Clinically isolated syndrome (CIS)

Learn more about CIS and how it may develop into MS
Clinically Isolated Syndrome and MS

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You may have heard your healthcare provider talk about clinically isolated syndrome (CIS). People who are diagnosed with CIS may or may not go on to develop MS.

What is CIS?

CIS is the first occurrence of neurologic symptoms resulting from demyelination.

What is demyelination?

A protective material surrounds the nerve fibers in the central nervous system. This is known as the myelin sheath. Damage to the myelin sheath is called demyelination. This may disrupt nerve impulses that travel between cells in the brain or from the brain to the rest of the body.

A CIS episode can involve one or more symptoms:

  • Monofocal episodes involve one symptom. For example, damage to the optic nerve behind your eye may lead to short-term vision problems. This is known as optic neuritis. In some patients, it could be permanent
  • Multifocal episodes involve more than one symptom. It may be optic neuritis (problems with vision) combined with another symptom, such as weakness on one side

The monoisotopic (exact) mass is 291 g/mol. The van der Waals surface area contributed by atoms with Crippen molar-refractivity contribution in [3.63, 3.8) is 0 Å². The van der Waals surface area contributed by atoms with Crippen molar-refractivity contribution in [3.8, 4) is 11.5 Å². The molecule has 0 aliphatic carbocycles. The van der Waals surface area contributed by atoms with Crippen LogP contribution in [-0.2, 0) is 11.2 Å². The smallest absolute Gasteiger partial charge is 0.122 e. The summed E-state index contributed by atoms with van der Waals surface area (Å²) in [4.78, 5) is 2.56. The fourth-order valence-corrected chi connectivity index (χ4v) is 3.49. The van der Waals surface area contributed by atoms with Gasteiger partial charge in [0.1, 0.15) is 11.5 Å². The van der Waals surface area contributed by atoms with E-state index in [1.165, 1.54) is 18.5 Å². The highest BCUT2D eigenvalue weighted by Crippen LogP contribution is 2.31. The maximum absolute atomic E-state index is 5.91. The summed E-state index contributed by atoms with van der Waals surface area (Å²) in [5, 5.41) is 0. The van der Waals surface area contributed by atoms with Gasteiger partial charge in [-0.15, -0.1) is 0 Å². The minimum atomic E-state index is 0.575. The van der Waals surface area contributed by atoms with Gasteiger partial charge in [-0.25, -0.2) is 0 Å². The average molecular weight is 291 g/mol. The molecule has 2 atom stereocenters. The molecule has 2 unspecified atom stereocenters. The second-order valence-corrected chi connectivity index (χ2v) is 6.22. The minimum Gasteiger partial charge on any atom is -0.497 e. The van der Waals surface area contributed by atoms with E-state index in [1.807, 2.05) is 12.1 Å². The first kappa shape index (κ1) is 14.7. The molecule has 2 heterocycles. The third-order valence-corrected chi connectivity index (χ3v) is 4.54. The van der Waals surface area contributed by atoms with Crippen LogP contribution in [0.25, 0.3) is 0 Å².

Does CIS always progress to MS?

CIS is a first event that lasts for at least 24 hours. Healthcare providers use a variety of methods to find out if it’s likely someone with CIS will develop MS. This includes magnetic resonance imaging (MRI), spinal taps, and other tests.

With an MRI scan, they’re looking for brain lesions similar to those found in people with MS.

  • High-risk: If lesions are detected, there’s about a 60% to 80% chance that person will develop MS
  • Low-risk: If lesions aren’t detected, there’s about a 20% chance of developing MS

Remember, early detection and treatment of CIS and relapsing MS are important. The right treatment may allow you to slow physical disability progression, reduce relapses, or reduce brain lesions. If you have any questions about CIS, be sure to talk to your healthcare provider.

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